How To Avoid Nepotism In A Family Business
How To Avoid Nepotism In A Family Business Photo by Dimitri Houtteman on Unsplash

Avoiding nepotism in a family business can be challenging. Nepotism is the act of providing or giving opportunities to family members or friends based solely on a personal relationship. Nepotism in business has a history that runs deep and worldwide.

In some countries like China and India, nepotism is widespread and is regarded as a positive act. According to Robert Jones, a professor of Industrial-Organizational Psychology at Missouri State University, "Nepotism is a natural part of the human endowment."

In the western world, nepotism generally has a negative connotation, particularly if the favored person is not qualified. However, it is not entirely a harmful practice to hire a relative that has been groomed to handle the family business. But the way people respond to nepotism at the workplace depends largely on the qualification, experience, and the level of transparency in the hiring process.


Ways to Avoid Nepotism

It's normal for small and big business owners to hire family members, providing several advantages. However, the potential for nepotism and conflicts of interest, whether real or perceived, can harm the workplace. Here are ways to avoid nepotism in a family business:

Treat all employees fairly

Hiring family or friends does not mean they get a free pass or have all the work placed on their shoulders. All employees, even family, and friends should be treated equally and fairly. All employees should adhere to company standards. Personal relationships should not influence workplace decisions.

Create an anti-nepotism policy

It is not out of place to use the company's culture and applicable laws to form an anti-nepotism policy for a family business. Employers can even create policy situations dealing with family member employment, work responsibilities, and compensation. An anti-nepotism policy will include family members such as spouses, partners, parents, siblings, etc. An anti-nepotism policy will help the company function well, meet set targets, and profit while avoiding unnecessary conflict.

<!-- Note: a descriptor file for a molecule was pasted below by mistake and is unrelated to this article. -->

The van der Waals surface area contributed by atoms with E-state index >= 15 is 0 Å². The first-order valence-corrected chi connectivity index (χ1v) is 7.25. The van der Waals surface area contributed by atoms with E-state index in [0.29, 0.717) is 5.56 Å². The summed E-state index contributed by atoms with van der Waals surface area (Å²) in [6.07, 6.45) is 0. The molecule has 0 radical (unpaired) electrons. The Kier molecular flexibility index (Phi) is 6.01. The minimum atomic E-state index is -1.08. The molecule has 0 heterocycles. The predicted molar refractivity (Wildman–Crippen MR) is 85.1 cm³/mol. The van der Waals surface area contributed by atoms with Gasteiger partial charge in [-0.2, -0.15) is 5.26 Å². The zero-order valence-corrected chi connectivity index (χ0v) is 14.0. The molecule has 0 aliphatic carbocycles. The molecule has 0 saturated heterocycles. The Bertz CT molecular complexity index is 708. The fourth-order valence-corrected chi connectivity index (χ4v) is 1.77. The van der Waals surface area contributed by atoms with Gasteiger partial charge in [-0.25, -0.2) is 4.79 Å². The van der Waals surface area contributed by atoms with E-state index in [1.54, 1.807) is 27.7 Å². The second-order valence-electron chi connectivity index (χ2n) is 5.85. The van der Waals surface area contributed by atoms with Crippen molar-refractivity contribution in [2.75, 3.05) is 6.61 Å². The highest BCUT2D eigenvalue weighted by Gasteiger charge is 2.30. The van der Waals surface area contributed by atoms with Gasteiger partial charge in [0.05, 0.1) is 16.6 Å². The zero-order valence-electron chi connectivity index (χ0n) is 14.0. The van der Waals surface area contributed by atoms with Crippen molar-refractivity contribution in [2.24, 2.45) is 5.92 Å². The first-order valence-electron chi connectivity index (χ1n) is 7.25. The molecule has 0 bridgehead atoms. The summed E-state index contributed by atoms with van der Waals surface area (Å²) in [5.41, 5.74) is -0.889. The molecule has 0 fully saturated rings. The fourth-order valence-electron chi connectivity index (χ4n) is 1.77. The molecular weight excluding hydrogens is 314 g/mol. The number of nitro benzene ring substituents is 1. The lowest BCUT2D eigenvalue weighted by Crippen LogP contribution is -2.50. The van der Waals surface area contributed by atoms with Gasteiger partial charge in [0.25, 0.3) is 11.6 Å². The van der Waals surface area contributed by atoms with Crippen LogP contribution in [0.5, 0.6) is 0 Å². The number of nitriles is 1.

Address personal relationships

Some workplaces may not allow other close personal relationships, such as individuals in a romantic relationship, to work together, or even at the same company. If a company does not have this type of policy in place, one should be established. Creating a personal relationship policy will help prevent conflicts of interest, such as supervisor-employee relationships and avoid any act of nepotism.

Remove from situation

Whenever there is a situation with the potential for nepotism, always consider which options are best to help resolve it, even if the best option is to remove oneself from the equation. For example, if an employee, a cousin, is caught taking home company items for personal use, it may be best to let the other company executives handle discipline. Removing oneself from either a positive or negative situation will help to avoid claims of nepotism.

Don't take shortcuts

When hiring a family member, take them through the typical hiring process, including all steps such as conducting an interview, background checks, and a drug screening. Do not exempt family or friends from a specific screening process. Any potential hire must go through the same process from application to induction and confirmation of employment.

Don't rely exclusively on referrals

Relying solely on employee referrals when deciding who to select for an interview may increase nepotism in the workplace. This will create a barrier to equal employment opportunity for groups not represented in the workplace. That doesn't mean that some of the referrals will not be considered, but it should not be more than 10-20% of the selected candidates for interview.

Review employment decisions

More than one individual should review all employment decisions relating to hiring, promotion, discipline, and compensation. This will help to remove all forms of nepotism and reduce any conflict of interest. Always make decisions based on genuine business needs and make sure the same standard applies to all employees.


Final Verdict

Having an effective anti-nepotism policy in place will help employers avoid perceptions of favoritism. Also, be objective with factors like an individual's qualifications, ability, and performance history as the basis for hiring, promotion, compensation, and other employment decisions. Providing a level playing field to employees will promote growth on their part and the companies.